#5 Network matters too

Network connections can enable or cripple a cloud-based infrastructure. This is particularly true in mixed-cloud architectures where multiple cloud providers support various applications that interact. It’s also essential in hybrid-cloud environments where locally-installed computing couple with cloud-based services. Network efficiency needs to be reviewed and monitored continuously to detect performance issues that cause bottlenecks and data loss that interferes with application performance.

Each of these components affects the performance of the enterprise application environment and the costs of running them. It’s easy to let IaaS systems automatically tune themselves to deliver high performance, but they may allocate more than is necessary in pursuit of better performance.  IT leadership must step in to mediate the trade-off between excellent performance and delivering services at the lowest cost.

Optimize your IaaS footprint by focusing on business outcomes Emerge

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Optimize by focusing on business outcomes

Organizations optimize infrastructure spend when they focus on business outcomes first, and technology second. 

IaaS is just a delivery mechanism for technology—by itself, it’s no more likely to be optimized than on-premise infrastructure or hybrid solutions.

To drive optimization, infrastructure and operations (I&O), teams need to limit IaaS to the business outcomes it’s most suited to support. Those limitations define the size of the IaaS footprint.

To achieve optimization goals, focus on the business outcomes that you are looking to deliver.

Here are four business outcomes that IaaS can support:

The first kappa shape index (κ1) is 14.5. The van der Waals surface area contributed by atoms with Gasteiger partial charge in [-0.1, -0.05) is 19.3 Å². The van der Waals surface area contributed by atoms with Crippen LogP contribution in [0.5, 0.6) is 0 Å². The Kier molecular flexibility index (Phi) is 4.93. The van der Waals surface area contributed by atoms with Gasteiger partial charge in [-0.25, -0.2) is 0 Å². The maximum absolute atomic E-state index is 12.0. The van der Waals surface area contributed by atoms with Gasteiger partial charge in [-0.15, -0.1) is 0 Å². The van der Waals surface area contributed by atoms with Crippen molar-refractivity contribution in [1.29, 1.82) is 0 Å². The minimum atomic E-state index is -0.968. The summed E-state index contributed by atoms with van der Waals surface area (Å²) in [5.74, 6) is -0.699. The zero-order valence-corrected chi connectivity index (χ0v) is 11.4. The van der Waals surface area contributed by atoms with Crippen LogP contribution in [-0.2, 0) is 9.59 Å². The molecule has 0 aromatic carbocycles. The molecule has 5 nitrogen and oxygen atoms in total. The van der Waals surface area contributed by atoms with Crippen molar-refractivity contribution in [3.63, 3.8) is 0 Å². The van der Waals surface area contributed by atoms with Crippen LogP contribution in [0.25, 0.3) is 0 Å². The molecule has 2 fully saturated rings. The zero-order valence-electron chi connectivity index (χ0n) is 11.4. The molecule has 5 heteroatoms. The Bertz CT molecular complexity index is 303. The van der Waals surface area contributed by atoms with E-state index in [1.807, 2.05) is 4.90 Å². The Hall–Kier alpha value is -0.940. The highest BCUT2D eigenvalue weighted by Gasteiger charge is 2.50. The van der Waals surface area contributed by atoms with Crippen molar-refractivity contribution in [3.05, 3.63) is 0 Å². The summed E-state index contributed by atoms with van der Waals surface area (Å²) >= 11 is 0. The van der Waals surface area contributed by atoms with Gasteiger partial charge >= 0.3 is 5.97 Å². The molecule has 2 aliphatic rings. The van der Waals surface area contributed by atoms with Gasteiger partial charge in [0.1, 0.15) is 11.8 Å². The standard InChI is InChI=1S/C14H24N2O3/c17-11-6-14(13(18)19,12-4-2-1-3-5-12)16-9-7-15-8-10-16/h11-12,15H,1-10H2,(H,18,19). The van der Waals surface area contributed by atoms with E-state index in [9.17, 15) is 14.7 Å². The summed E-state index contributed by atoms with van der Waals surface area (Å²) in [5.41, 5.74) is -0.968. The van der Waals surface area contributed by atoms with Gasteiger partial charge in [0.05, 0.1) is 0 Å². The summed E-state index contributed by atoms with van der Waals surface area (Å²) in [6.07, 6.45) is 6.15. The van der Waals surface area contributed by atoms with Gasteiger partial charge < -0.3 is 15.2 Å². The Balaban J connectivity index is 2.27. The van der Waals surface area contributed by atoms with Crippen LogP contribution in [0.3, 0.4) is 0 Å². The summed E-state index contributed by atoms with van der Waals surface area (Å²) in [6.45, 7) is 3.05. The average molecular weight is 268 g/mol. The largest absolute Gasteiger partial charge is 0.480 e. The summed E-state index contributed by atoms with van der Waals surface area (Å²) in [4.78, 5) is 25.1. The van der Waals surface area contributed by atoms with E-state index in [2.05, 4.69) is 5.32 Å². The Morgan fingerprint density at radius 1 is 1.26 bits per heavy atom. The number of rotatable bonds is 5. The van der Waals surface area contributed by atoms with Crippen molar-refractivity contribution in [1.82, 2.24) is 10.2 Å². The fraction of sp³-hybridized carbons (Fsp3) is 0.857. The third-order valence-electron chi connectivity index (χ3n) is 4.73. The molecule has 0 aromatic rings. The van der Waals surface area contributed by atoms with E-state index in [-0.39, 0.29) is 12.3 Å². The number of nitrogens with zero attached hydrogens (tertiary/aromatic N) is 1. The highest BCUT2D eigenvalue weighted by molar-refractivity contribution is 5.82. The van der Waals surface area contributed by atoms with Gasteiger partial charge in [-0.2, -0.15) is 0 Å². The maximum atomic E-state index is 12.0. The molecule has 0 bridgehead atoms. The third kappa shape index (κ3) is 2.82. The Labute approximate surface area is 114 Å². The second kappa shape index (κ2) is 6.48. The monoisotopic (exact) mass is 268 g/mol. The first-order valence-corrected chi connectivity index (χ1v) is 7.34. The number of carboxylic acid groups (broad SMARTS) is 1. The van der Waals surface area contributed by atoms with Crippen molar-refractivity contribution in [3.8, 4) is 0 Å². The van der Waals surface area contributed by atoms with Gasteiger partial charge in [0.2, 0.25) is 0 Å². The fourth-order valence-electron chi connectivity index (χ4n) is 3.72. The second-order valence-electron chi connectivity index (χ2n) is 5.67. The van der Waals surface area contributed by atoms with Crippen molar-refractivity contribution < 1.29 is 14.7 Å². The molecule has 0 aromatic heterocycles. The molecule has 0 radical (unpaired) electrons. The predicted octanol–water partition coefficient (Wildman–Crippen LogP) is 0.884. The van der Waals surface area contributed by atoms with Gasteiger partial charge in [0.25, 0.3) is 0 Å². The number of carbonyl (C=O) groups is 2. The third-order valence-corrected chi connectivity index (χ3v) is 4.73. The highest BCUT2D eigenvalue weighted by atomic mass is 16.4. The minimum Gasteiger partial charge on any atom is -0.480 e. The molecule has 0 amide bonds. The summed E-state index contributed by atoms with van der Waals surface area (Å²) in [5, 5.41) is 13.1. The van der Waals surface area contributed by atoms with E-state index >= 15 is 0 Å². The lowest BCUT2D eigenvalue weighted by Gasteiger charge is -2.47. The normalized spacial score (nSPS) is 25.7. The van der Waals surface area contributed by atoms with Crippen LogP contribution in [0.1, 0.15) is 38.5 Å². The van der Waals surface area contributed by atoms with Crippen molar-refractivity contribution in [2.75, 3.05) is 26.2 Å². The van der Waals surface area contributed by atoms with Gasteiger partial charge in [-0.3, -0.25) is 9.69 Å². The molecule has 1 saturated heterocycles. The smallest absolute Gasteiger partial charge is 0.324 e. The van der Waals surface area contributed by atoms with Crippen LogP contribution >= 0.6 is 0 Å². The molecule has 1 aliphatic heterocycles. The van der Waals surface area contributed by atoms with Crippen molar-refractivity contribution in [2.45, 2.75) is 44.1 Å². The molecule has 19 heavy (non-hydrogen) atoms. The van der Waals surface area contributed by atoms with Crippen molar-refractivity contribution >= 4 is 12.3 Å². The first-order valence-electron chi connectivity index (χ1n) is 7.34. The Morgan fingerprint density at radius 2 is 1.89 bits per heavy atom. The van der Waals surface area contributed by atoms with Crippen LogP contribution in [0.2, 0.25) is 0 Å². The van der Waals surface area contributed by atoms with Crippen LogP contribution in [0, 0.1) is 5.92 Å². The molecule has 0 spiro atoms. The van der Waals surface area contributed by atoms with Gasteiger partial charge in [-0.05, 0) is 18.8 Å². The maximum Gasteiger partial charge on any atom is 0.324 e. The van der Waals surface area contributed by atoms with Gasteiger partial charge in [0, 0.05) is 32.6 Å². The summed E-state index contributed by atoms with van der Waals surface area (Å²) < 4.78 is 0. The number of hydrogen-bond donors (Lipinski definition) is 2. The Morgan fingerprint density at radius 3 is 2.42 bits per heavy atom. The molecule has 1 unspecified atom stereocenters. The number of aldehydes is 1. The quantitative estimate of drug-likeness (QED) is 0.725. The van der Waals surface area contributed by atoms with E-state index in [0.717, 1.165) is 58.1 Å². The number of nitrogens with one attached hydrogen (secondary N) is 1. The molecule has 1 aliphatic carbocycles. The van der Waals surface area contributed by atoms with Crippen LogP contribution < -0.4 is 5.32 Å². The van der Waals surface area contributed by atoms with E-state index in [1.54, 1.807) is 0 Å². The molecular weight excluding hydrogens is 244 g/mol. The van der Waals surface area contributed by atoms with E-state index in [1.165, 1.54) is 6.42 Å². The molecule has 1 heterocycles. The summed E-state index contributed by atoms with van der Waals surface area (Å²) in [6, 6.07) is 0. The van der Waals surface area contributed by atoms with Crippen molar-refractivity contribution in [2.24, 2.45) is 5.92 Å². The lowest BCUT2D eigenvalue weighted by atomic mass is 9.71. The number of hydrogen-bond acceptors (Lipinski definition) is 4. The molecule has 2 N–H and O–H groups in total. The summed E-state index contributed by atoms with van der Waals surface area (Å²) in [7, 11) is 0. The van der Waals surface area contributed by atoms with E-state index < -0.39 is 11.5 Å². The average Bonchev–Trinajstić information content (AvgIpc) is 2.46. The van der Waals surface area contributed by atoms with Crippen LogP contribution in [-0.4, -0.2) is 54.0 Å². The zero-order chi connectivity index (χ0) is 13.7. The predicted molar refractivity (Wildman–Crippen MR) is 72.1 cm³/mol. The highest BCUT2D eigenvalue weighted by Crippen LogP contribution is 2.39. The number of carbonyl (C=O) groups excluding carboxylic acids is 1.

#1: Fund innovation

  • Tie IaaS to RTB and GTB spend categories

Through rationalization and consolidation, organizations reduce their run-the-business (RTB) spend to fund innovation. But some organizations build a technology-centric IaaS strategy (for example, pushing 30% of infrastructure spend to the public cloud by end-of-year) that blurs the distinction between RTB and grow-the-business (GTB) spend. Without these categories, IaaS RTB cannot be identified and reprioritized to fuel innovation.

  • Maximize infrastructure you are already paying for before expanding to IaaS

A poorly thought out push to IaaS leaves I&O with excess legacy infrastructure. On-premise infrastructure will always have excess capacity to cover peak-utilization needs—it’s an operational imperative. But that capacity will spike after a move to the public cloud, and I&O needs to either use or decommission it.

Decommissioning fixed assets carries a financial liability that throttles innovation. I&O teams want to turn off unused hardware, but a server array decommissioned 12 months into a 48-month depreciation schedule immediately places all the remaining depreciation as an operating expense on the balance sheet. The benefit of the asset is realized in a year; the cost must be recognized in that time too. There are scenarios where this is valid (a failing project with sunk costs), but this is bad news for organizations looking to fund innovation using IaaS. How can I justify IaaS when I’m still paying for decommissioned on-premise capacity? The better approach is to optimize on-premise assets you are already paying for before leveraging IaaS.